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Here’s the other side of the Cavalli coin, an intense drama shot through with rather too occasional bits of light relief. William Christie was a Cavalli novice when he took on the composer’s early (1641) opera, scripted by the same Busenello who wrote Poppea. And you can’t help feeling that the foolery of Giasone is more congenial to Cavalli, though his first act is rather a marvel of dramatic gloom, an hour of unremitting, tormented recit sometimes flowering into a chromatic-bass lament and played with real focus and intent by Christie’s band. Clément Hervieu-Léger, a young Comédie-Française actor, provides the staging, which is one of those anguished-clutching numbers that fairly quickly becomes wearisome. But if you can soldier through to the unexpected lieto fine you will be rewarded with fine performances from Anna Bonitatibus (Didone), Kresimir Spicer (Enea), Tehila Nini Goldstein (Creusa/Giunone), Terry Wey (Ascanio) and others. A bit more lightness all round wouldn’t have hurt.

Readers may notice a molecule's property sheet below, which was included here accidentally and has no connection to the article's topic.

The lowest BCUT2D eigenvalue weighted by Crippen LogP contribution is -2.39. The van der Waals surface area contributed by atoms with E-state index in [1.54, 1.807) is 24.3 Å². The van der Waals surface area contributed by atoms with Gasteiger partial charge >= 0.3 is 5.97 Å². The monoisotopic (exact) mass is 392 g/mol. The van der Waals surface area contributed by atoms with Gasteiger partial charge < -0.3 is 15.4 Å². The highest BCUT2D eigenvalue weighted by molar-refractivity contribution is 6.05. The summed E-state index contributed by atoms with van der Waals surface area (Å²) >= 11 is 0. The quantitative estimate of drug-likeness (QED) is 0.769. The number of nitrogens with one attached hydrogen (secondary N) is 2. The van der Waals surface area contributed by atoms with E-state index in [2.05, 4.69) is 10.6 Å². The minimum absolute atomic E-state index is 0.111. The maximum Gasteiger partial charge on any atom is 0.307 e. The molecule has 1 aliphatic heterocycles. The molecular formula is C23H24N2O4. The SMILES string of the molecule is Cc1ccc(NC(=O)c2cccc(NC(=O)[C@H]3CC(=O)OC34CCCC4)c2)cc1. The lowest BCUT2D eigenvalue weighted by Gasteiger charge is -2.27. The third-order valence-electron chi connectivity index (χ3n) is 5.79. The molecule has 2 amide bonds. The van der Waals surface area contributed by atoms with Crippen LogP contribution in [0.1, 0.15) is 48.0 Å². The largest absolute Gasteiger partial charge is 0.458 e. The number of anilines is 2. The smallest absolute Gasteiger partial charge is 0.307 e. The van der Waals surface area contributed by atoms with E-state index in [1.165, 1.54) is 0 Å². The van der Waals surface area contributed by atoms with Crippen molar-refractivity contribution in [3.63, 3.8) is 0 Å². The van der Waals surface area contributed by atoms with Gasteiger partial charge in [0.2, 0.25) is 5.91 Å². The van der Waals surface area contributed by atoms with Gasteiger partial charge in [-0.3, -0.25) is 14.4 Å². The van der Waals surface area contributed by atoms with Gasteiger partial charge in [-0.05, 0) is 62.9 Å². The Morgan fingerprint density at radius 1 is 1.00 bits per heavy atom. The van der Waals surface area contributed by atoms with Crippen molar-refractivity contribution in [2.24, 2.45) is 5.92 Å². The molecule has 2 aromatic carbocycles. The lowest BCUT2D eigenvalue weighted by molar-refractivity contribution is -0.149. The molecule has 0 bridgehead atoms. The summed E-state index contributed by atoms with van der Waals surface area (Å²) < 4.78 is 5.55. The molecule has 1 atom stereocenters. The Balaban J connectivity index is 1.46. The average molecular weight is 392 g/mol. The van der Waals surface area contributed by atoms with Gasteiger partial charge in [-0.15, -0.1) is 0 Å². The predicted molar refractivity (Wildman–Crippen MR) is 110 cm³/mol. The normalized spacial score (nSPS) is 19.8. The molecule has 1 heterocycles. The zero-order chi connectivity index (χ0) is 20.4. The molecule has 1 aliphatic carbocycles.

Robert Thicknesse Read the full review on Agora Classica


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